Battle of the Bulge buffs know that English-speaking German soldiers impersonated American troops. Basically, these saboteurs infiltrated our lines disguised as American military policemen. These phony MPs changed the signs at crossroads to create traffic jams and dispatched vehicles in the wrong directions. Eventually, the Americans exposed this sabotage and thwarted these impostors. Naturally, you cannot show armored columns dispersing in the wrong directions, if your threadbare budget doesn’t provide for such overwhelming complications. At one point, Cappa and his men encounter several amiable MPs before the fracas and have a conversation with them. This potentially suspenseful scene could have yielded a dramatic firefight, but Luke botches this opportunity, since neither Cappa nor Rock suspect these MPs aren’t genuine. The 1965 “Battle of the Bulge” exploited this situation for maximum impact.

Similarly, Luke and Schuetzle differentiate the German enemy as either regular army or notorious SS troops. Nevertheless, they don’t qualify this crucial difference until the final few minutes of this 85-minute opus. Again, if you know nothing about either ‘the Bulge’ or its combatants, this will have little meaning to you as a spectator. The worst tragedy of ‘the Bulge’ was the cold-blooded murder of American troops after they had surrendered their weapons. Classified as the Malmedy massacre, these SS troops mowed down 150 American soldiers in a mass execution. The 1965 movie documented this criminal atrocity. After watching Cappa, Rock, and their men wander around for 80-minutes, we are shown our heroes shot where they are standing without a prayer. Although this sudden reversal of fortune constitutes an indisputable surprise, this kind of unsatisfactory finale that will likely infuriate most traditional World War II moviegoers who were expecting to see more of this landmark battle.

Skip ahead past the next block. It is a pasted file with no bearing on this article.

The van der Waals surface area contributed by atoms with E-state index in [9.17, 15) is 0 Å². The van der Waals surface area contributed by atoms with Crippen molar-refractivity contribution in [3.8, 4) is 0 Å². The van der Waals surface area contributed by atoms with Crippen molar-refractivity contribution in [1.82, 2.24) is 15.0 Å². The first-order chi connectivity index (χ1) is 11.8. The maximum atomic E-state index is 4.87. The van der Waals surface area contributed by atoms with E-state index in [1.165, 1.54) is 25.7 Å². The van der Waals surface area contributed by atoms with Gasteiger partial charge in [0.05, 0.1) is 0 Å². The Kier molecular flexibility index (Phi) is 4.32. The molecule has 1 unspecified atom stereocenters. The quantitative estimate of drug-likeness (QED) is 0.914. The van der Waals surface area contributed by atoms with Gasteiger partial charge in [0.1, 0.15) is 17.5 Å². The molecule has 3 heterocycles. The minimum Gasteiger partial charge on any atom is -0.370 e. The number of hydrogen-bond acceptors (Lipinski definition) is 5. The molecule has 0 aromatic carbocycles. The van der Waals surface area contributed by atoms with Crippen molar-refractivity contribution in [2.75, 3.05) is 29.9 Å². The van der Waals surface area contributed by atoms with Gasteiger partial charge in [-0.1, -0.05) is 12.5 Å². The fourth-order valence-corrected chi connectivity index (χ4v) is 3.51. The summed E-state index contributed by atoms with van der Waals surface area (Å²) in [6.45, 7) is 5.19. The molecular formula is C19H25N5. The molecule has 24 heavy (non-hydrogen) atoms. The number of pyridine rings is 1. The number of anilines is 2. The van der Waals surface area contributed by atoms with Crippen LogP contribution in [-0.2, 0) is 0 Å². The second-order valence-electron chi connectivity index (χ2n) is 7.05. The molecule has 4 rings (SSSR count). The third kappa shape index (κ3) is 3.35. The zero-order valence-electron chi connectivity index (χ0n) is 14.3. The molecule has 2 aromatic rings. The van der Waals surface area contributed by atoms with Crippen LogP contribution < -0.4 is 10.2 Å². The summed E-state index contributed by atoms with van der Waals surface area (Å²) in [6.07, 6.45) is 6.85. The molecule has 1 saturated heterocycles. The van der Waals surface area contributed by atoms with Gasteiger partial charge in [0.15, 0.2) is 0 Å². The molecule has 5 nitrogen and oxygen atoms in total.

For All Of Your Holiday Presents Give a DVD. Buy Now!

About The Author

Leave a Reply

Your email address will not be published.